Equitable distribution is a legal term that refers to the division of a couple’s assets and liabilities during a divorce.

Equitable vs. Equal

One of the more contentious issues facing a divorce court is the meaning of the word “equitable.” In Florida, the law takes this concept one step further and attempts to define the word “equitable” as being, in most cases, equal.

This can be seen as both a way to guide a court and provide some security for the litigants. While the word “equitable” may be taken by some as a synonym for equal, in reality it is a highly subjective term that leaves much of the decision-making to the discretion of the court.

Note this does not imply all settlements or judgments will be equal. What the Florida statues emphasize is fairness. It would seem the idea is to start from the most objectively “fair” standard, which is equality, and to work towards a subjectively fair standard as the case progresses.

Who Owns What?

Property that can be claimed by one or the other spouse can be classified as “separate property” in the state of Florida. In these kinds of cases, property can be automatically awarded to one or the other spouse on the grounds it was never jointly owned in the first place. As strange as it may seem, this can be considered a first step towards an “equitable” solution to a property dispute in a divorce case.

For all intents and purposes, under Florida law, property acquired during the marriage is considered “marital property.”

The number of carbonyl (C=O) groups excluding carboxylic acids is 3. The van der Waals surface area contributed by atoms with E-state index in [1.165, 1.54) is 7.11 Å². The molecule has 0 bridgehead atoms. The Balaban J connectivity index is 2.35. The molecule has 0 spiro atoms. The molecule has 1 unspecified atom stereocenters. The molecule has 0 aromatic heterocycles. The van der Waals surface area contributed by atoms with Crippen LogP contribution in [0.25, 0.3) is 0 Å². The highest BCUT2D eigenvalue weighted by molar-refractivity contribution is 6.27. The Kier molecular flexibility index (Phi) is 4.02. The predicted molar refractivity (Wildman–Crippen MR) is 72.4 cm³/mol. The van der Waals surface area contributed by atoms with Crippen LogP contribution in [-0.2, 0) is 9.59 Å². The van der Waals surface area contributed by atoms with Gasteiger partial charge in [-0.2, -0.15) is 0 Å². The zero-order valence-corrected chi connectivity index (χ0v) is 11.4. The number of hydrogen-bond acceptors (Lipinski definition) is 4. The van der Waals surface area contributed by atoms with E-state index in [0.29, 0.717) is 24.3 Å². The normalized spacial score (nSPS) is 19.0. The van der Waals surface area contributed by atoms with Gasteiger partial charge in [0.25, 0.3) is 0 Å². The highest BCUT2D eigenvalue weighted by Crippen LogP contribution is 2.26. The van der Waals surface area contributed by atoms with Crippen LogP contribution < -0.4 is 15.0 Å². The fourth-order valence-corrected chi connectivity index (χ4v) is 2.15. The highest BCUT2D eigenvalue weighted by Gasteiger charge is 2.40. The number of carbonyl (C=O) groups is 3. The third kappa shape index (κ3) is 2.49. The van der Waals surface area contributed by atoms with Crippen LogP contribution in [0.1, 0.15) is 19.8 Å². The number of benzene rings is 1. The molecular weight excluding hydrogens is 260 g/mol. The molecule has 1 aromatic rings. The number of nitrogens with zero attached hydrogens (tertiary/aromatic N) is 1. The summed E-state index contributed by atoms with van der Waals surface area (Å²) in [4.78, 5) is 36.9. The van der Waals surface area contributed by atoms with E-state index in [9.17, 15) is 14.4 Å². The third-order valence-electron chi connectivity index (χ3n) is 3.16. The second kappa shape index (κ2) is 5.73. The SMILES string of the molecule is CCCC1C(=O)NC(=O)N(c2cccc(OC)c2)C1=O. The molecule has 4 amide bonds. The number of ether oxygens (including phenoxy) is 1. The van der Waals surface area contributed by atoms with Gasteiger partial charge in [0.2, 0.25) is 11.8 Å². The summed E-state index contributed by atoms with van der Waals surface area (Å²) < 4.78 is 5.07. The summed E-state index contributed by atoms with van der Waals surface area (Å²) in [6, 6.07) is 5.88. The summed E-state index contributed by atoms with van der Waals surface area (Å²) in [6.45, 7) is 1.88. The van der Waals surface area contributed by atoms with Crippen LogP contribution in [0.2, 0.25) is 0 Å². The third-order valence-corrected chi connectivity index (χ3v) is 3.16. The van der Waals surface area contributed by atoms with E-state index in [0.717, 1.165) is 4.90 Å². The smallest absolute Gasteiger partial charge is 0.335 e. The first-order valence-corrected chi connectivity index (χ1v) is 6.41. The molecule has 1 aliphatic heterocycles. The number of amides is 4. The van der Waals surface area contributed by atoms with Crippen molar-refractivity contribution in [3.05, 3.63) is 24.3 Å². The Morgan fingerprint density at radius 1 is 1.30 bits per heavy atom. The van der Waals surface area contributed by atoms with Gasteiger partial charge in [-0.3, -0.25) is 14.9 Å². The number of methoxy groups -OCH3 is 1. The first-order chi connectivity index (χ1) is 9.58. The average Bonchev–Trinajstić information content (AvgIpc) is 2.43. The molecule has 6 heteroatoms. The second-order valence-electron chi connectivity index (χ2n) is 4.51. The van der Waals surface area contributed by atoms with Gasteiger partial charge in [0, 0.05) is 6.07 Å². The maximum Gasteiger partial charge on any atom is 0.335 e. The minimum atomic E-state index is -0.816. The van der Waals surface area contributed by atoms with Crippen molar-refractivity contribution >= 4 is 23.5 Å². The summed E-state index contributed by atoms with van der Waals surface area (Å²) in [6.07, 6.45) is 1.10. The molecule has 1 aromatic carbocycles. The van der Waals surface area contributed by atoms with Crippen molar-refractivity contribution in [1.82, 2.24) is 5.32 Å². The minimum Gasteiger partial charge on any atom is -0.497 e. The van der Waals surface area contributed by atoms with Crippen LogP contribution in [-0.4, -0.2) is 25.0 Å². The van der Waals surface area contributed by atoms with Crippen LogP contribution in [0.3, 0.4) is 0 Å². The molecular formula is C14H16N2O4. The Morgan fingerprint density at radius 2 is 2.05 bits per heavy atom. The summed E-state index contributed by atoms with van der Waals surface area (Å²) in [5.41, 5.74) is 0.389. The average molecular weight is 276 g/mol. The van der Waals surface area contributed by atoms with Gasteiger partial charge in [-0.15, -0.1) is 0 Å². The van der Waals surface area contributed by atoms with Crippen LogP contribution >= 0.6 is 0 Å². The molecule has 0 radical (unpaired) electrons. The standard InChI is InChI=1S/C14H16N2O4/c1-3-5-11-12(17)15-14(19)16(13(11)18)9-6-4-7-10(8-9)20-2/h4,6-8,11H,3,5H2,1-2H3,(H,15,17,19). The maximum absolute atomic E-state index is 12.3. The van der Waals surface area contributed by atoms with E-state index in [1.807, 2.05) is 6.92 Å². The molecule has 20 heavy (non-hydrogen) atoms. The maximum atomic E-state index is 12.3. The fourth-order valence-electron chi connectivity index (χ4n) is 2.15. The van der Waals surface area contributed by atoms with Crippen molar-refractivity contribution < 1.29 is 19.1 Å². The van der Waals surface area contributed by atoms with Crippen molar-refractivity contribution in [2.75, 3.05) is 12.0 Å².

Everything Gets Distributed

One concept many people miss when filing for divorce is that liabilities and assets are all listed on a financial affidavit. If one spouse must absorb debts, so must the other. This can often lead to some less than desirable circumstances for one spouse or the other, as their new balance between income and debts may be very different than it was before the divorce.

Criteria for Distribution

There are many interlocking criteria for an “equitable distribution” of property in a Florida divorce. Among the many things a judge must decide is how the duration of the marriage affects each spouse and what their financial situation will be once they are on their own. This can be much more difficult than it sounds. The good news is Florida law is somewhat more objective when it comes to who gets what, as it seeks to enforce an equal distribution instead of a simply “equitable” one.

Ultimately the decision often comes down to a question of proportionality. If the purpose of the Florida statute is to enforce a regime where all participants are equal under the law, then the criteria for reaching a fair division of assets depends on what each participant in the marriage contributed during the time the couple was married.